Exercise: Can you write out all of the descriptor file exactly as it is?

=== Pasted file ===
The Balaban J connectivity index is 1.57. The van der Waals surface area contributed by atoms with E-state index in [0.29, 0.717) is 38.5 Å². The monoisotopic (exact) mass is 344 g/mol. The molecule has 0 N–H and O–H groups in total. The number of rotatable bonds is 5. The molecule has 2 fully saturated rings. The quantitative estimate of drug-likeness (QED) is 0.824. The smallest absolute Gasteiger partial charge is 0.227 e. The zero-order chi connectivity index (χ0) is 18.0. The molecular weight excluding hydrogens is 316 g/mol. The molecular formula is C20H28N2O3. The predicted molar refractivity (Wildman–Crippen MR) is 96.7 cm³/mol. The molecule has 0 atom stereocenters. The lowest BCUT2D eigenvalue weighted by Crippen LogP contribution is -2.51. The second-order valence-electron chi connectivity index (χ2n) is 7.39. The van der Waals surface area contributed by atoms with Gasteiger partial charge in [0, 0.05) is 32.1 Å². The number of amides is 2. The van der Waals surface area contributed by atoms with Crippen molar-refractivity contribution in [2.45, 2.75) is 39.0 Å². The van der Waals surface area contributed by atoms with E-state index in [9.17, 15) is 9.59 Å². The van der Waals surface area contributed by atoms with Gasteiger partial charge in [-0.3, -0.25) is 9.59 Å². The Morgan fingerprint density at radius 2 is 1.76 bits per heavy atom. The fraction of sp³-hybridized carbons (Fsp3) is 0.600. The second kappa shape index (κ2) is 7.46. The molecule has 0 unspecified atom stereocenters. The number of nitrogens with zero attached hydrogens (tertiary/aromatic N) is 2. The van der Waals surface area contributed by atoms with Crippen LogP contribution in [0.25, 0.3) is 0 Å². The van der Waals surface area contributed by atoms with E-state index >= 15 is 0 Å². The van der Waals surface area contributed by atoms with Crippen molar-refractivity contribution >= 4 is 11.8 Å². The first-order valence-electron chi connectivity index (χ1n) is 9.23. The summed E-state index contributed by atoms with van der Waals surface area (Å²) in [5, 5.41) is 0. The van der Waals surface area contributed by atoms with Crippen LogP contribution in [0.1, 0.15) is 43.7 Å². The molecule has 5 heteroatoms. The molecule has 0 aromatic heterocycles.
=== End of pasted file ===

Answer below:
The Balaban J connectivity index is 1.57. The van der Waals surface area contributed by atoms with E-state index in [0.29, 0.717) is 38.5 Å². The monoisotopic (exact) mass is 344 g/mol. The molecule has 0 N–H and O–H groups in total. The number of rotatable bonds is 5. The molecule has 2 fully saturated rings. The quantitative estimate of drug-likeness (QED) is 0.824. The smallest absolute Gasteiger partial charge is 0.227 e. The zero-order chi connectivity index (χ0) is 18.0. The molecular weight excluding hydrogens is 316 g/mol. The molecular formula is C20H28N2O3. The predicted molar refractivity (Wildman–Crippen MR) is 96.7 cm³/mol. The molecule has 0 atom stereocenters. The lowest BCUT2D eigenvalue weighted by Crippen LogP contribution is -2.51. The second-order valence-electron chi connectivity index (χ2n) is 7.39. The van der Waals surface area contributed by atoms with Gasteiger partial charge in [0, 0.05) is 32.1 Å². The number of amides is 2. The van der Waals surface area contributed by atoms with Crippen molar-refractivity contribution in [2.45, 2.75) is 39.0 Å². The van der Waals surface area contributed by atoms with E-state index in [9.17, 15) is 9.59 Å². The van der Waals surface area contributed by atoms with Gasteiger partial charge in [-0.3, -0.25) is 9.59 Å². The Morgan fingerprint density at radius 2 is 1.76 bits per heavy atom. The fraction of sp³-hybridized carbons (Fsp3) is 0.600. The second kappa shape index (κ2) is 7.46. The molecule has 0 unspecified atom stereocenters. The number of nitrogens with zero attached hydrogens (tertiary/aromatic N) is 2. The van der Waals surface area contributed by atoms with Crippen LogP contribution in [0.25, 0.3) is 0 Å². The van der Waals surface area contributed by atoms with E-state index >= 15 is 0 Å². The van der Waals surface area contributed by atoms with Crippen molar-refractivity contribution >= 4 is 11.8 Å². The first-order valence-electron chi connectivity index (χ1n) is 9.23. The summed E-state index contributed by atoms with van der Waals surface area (Å²) in [5, 5.41) is 0. The van der Waals surface area contributed by atoms with Crippen LogP contribution in [0.1, 0.15) is 43.7 Å². The molecule has 5 heteroatoms. The molecule has 0 aromatic heterocycles.